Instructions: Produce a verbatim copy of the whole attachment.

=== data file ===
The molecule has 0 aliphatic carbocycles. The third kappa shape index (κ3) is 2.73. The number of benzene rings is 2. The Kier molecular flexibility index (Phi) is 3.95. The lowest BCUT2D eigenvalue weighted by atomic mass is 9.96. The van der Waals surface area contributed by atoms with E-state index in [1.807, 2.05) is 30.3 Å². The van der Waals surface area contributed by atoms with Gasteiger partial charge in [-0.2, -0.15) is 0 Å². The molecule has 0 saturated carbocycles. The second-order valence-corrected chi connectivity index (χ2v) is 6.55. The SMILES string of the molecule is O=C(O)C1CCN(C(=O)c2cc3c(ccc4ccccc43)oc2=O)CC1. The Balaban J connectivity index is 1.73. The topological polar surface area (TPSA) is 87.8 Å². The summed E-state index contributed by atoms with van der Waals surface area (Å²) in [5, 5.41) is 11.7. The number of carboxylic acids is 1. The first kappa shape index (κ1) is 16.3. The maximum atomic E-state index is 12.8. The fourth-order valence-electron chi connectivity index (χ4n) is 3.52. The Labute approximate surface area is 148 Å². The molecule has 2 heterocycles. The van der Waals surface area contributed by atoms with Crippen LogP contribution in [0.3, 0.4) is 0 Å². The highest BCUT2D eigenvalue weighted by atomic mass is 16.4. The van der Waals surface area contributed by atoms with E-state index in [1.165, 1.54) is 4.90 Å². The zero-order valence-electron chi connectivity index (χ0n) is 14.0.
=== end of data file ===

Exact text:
The molecule has 0 aliphatic carbocycles. The third kappa shape index (κ3) is 2.73. The number of benzene rings is 2. The Kier molecular flexibility index (Phi) is 3.95. The lowest BCUT2D eigenvalue weighted by atomic mass is 9.96. The van der Waals surface area contributed by atoms with E-state index in [1.807, 2.05) is 30.3 Å². The van der Waals surface area contributed by atoms with Gasteiger partial charge in [-0.2, -0.15) is 0 Å². The molecule has 0 saturated carbocycles. The second-order valence-corrected chi connectivity index (χ2v) is 6.55. The SMILES string of the molecule is O=C(O)C1CCN(C(=O)c2cc3c(ccc4ccccc43)oc2=O)CC1. The Balaban J connectivity index is 1.73. The topological polar surface area (TPSA) is 87.8 Å². The summed E-state index contributed by atoms with van der Waals surface area (Å²) in [5, 5.41) is 11.7. The number of carboxylic acids is 1. The first kappa shape index (κ1) is 16.3. The maximum atomic E-state index is 12.8. The fourth-order valence-electron chi connectivity index (χ4n) is 3.52. The Labute approximate surface area is 148 Å². The molecule has 2 heterocycles. The van der Waals surface area contributed by atoms with Crippen LogP contribution in [0.3, 0.4) is 0 Å². The highest BCUT2D eigenvalue weighted by atomic mass is 16.4. The van der Waals surface area contributed by atoms with E-state index in [1.165, 1.54) is 4.90 Å². The zero-order valence-electron chi connectivity index (χ0n) is 14.0.